Friday, February 8, 2013

Will U.S. Dockworkers Strike?

What a shock.  The ILWU (representing the U.S. West Coast) went on strike for 8 days in December.

They came to an agreement, but, low and behold., yesterday the members did not vote for the agreement.
What now?  

No one knows.  Will there be another strike in Los Angeles/Long Beach?

And then what about the U.S. Atlantic and Gulf ports?   The union reached a "tentative agreement", but
the contract (to my knowledge) expired Feb. 6.   So presumably they are working without a contract.

Today reports say they will continue negotiations and expect to conclude in March. ??

Perhaps the carriers don't get this, but it looks to me that the unions are in a very good spot
to really shut down the country.  What would happen if the U.S. Atlantic and Gulf port went
out on strike, as well as the Long Beach/Los Angeles port?

Somebody better ask for a contract extension for the U.S. East/Gulf Port until the new contract
is place.

Friday, February 1, 2013

ILA ReachesTentative Agreement

Looks as if there won't be a strike at the U.S. Atlantic and Gulf Ports.   The agreement is
not yet signed, but they are close.

Here's the press release

Friday, February 1, 2013 Contact: John Arnold
For Immediate Release Director of Public Affairs
Web site: Phone: (202) 606-8100

Update on United States Maritime Alliance
And International Longshoremen’s Association
Labor Negotiations

WASHINGTON, D.C. — Federal Mediation and Conciliation Service Director George H.
Cohen issued the following statement today on the labor negotiations between the United States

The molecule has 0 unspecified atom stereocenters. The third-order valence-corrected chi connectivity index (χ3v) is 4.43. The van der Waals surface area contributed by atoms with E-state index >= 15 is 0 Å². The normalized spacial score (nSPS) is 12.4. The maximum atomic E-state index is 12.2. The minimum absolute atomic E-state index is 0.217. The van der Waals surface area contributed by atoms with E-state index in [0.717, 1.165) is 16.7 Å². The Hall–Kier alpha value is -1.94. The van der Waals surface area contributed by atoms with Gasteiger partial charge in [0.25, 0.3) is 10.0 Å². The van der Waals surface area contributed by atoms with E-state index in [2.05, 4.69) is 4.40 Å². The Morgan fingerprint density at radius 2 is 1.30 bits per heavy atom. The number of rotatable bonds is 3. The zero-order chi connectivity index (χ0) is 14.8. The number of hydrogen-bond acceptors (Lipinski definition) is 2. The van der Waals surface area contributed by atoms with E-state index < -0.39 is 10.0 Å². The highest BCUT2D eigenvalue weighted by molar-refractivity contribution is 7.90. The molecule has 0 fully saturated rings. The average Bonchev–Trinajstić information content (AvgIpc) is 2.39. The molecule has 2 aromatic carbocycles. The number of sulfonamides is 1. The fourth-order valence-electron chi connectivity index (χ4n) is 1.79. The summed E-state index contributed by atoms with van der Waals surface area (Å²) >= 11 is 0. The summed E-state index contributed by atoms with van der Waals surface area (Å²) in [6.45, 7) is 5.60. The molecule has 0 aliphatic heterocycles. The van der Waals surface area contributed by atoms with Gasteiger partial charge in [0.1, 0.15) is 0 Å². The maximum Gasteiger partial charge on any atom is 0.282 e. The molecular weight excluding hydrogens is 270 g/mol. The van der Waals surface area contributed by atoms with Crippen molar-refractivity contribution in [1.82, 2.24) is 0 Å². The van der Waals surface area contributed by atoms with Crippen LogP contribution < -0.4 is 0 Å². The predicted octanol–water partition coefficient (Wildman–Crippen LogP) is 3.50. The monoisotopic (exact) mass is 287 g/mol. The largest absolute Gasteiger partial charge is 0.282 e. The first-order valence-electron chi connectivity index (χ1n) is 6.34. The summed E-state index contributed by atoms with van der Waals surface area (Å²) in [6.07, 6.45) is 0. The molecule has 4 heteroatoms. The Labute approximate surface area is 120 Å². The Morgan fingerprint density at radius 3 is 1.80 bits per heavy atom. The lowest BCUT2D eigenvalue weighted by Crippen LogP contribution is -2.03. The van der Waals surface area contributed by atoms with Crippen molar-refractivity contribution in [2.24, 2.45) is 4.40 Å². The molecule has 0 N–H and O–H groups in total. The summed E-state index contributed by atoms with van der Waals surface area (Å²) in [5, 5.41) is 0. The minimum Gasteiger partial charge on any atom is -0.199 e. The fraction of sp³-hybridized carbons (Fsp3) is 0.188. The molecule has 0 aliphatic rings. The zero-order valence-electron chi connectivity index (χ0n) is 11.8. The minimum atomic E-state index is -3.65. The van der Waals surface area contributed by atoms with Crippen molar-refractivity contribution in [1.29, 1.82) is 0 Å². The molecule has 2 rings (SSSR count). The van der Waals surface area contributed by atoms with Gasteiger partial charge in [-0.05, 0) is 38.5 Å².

Maritime Alliance and the International Longshoremen’s Association:
“I am extremely pleased to announce that the parties have reached a tentative agreement for a
comprehensive successor Master Agreement. The tentative agreement is subject to the
ratification procedures of both parties and, as well, to agreements being achieved in a number of
local union negotiations. Those local negotiations are ongoing and will continue without
interruption to any port operation. Out of respect for the parties’ ratification processes, and
consistent with the Agency’s long-standing confidentiality policy, we will not disclose any
details concerning the substantive provisions that have been reached.”
“However, as the negotiations have been conducted under the auspices of the FMCS,
commencing last September and continuing to date, I can report that the tentative agreement
reflects the culmination of good faith negotiations in which the parties successfully
accommodated strongly held competing positions because of their commitment to problem
solving. Again, collective bargaining has proven its worth by avoiding a potential work stoppage
that would have had a severe negative impact on the nation’s economy.”
“On behalf of the FMCS, I want to especially convey my thanks to ILA President Harold
Daggett and USMX Chairman and CEO James Capo for their leadership, patience, and
persistence and to their respective hard-working negotiating committees. Finally, my colleagues
Deputy Director Scot Beckenbaugh, Director of Mediation Services Jack Sweeney, and
Commissioner Pete Donatello provided valuable assistance both to me and the parties throughout
this lengthy process.”
The Federal Mediation and Conciliation Service, created in 1947, is an independent U.S. government
agency whose mission is to preserve and promote labor-management peace and cooperation.
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